Posted on June 17, 2018 in Uncategorized

One form of ITP treatment is Anti-D Anti-body. This is just one of the conventional medical treatments doctors prescribe for idiopathic Thrombocytopenic Purpura (an autoimmune disease where the body destroys it’s own blood platelets. Marketed under the names of WinRho SDF or Rhophylac, Anti-D Antibody is a blood product used to raise the blood platelet count temporarily and occasionally longer term. In one study it was found to be effective about 80% of the time although the effects were temporary. the effects usually last about a month. Just what is Anti-D you might ask?. It is a freeze dried gamma globulin fraction which contains antibodies to Rh (D). It is made of human plasma from a limited list of donors. The plasma undergoes a viral inactivation and micro filtering process using a solvent detergent.

The donors are stimulated to produce Immunoglobulin with high levels of specific antibodies, thereby reducing the cost of the treatment by at least half of what IVIg treatment would cost. It is also safer to use then IVIg , because Anti-D has been treated to inactivate any form of viral contamination. Because Anti-D antibodies and action are so specific, it is only effective for people who still have their spleen and are Rh positive (about 85% of population). It may not be suitable for some pregnant women. Anti-D Antibody is taken either through an IV drip, which usually takes about half an hour or through an IV push, which just as the term indicates, pushes the infusion through your blood stream in about 5 minutes. These treatments can be given as a single dose or 2 doses over separate days. The frequency and dose is determined by the patient’s clinical response.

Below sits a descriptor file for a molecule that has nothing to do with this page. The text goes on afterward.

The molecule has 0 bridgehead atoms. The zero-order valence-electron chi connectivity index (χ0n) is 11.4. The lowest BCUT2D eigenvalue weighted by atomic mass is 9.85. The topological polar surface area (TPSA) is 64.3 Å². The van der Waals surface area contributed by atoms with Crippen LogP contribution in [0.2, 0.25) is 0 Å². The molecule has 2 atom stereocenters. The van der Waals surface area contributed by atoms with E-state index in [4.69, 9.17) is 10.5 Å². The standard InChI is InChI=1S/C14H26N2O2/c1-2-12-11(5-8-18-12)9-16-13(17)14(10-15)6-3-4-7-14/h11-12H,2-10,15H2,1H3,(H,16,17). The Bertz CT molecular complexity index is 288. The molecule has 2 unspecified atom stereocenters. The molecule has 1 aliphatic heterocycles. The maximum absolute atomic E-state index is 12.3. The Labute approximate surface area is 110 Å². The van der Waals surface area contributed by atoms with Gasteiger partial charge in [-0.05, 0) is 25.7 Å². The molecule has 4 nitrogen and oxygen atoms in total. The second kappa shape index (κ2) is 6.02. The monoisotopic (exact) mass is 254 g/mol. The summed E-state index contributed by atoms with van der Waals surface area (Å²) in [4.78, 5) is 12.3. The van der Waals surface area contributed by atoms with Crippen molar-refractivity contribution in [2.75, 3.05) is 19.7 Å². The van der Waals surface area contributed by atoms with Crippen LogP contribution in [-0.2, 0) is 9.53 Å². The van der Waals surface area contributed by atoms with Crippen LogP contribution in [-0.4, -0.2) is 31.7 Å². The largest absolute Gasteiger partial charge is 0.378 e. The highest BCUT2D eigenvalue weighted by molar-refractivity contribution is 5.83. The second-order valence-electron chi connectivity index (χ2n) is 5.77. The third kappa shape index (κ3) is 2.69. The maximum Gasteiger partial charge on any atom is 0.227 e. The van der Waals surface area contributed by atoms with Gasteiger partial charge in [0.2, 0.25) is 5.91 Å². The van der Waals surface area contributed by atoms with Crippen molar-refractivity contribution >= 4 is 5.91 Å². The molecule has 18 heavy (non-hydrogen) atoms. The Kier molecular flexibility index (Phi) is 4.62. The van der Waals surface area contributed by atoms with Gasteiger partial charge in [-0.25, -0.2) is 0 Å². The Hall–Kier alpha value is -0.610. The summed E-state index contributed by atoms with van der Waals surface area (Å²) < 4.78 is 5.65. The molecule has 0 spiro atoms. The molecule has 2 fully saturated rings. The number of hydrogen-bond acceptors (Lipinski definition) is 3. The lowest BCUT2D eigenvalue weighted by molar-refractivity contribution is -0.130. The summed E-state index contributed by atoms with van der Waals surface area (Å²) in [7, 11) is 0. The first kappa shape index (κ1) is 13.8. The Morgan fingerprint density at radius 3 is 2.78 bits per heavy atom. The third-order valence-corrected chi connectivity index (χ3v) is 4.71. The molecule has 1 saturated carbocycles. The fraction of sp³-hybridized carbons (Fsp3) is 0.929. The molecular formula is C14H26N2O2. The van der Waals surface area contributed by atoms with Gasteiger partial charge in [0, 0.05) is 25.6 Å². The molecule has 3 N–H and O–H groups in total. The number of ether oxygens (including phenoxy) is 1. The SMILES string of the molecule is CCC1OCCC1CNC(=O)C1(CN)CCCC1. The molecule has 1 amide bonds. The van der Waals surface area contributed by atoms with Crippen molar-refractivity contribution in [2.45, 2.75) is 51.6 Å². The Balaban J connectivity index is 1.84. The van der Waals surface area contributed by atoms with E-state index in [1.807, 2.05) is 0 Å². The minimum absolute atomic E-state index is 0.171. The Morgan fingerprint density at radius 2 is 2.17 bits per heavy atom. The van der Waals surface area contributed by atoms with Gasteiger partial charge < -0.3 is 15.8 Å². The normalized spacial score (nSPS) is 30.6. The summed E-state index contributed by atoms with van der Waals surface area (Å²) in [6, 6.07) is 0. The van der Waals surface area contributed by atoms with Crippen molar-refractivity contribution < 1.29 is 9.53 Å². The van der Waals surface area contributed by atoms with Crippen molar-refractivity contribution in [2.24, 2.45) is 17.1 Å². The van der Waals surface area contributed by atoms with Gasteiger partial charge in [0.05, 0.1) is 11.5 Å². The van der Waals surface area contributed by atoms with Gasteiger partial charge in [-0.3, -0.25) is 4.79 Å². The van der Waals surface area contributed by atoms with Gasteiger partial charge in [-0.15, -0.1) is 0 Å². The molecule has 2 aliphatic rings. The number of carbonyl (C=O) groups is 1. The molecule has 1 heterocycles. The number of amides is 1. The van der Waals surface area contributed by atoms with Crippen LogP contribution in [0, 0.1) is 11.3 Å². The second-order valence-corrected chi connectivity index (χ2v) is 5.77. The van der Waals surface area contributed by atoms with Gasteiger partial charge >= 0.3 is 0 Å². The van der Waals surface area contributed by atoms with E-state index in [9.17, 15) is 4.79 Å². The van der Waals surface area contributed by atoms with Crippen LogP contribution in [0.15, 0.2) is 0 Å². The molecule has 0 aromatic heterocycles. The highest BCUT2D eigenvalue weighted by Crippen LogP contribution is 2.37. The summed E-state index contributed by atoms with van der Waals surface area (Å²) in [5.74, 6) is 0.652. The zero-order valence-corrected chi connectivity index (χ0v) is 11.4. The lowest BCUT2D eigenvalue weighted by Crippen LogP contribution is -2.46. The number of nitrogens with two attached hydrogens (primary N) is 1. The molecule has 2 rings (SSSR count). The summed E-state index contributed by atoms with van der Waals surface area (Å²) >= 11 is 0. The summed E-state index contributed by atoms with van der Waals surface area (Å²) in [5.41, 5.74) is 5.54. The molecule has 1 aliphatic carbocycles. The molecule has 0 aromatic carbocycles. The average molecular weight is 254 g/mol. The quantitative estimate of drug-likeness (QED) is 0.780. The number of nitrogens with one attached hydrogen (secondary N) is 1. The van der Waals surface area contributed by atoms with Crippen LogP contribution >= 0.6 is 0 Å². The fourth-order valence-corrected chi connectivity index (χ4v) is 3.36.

What are the side effects? Not pleasant to be sure and sometimes even deadly. They range from headaches, chills, fever and body aches, pain and swelling at the injection site. Not everyone experiences the same side effects. For people sensitive to blood products there is a remote risk of shock.. Anemia is also a problem because of the destruction of red blood cells. Monitoring the patient is especially important for people with low hemoglobin. Sometimes rare but serious complications such as intravascular hemolysis can occur which is releases hemoglobin into the plasma and involves pre-mature destruction of the red blood cells, and can result in death. Patients should be advised of warning signs for intravascular hemolysis such as back pain, shaking chills, fever, discolored urine, fluid retention, decreased urine, shortness of breath and sudden weight gain.

If you have ITP disorder and your physician has recommended Anti-D Antibody you should discuss all aspects of treatment with him, especially potential side effects in order to make the right decision about your health.

It seems like an awful lot of risk for a temporary fix. Don’t you think? Consider the risks and look for safer alternatives.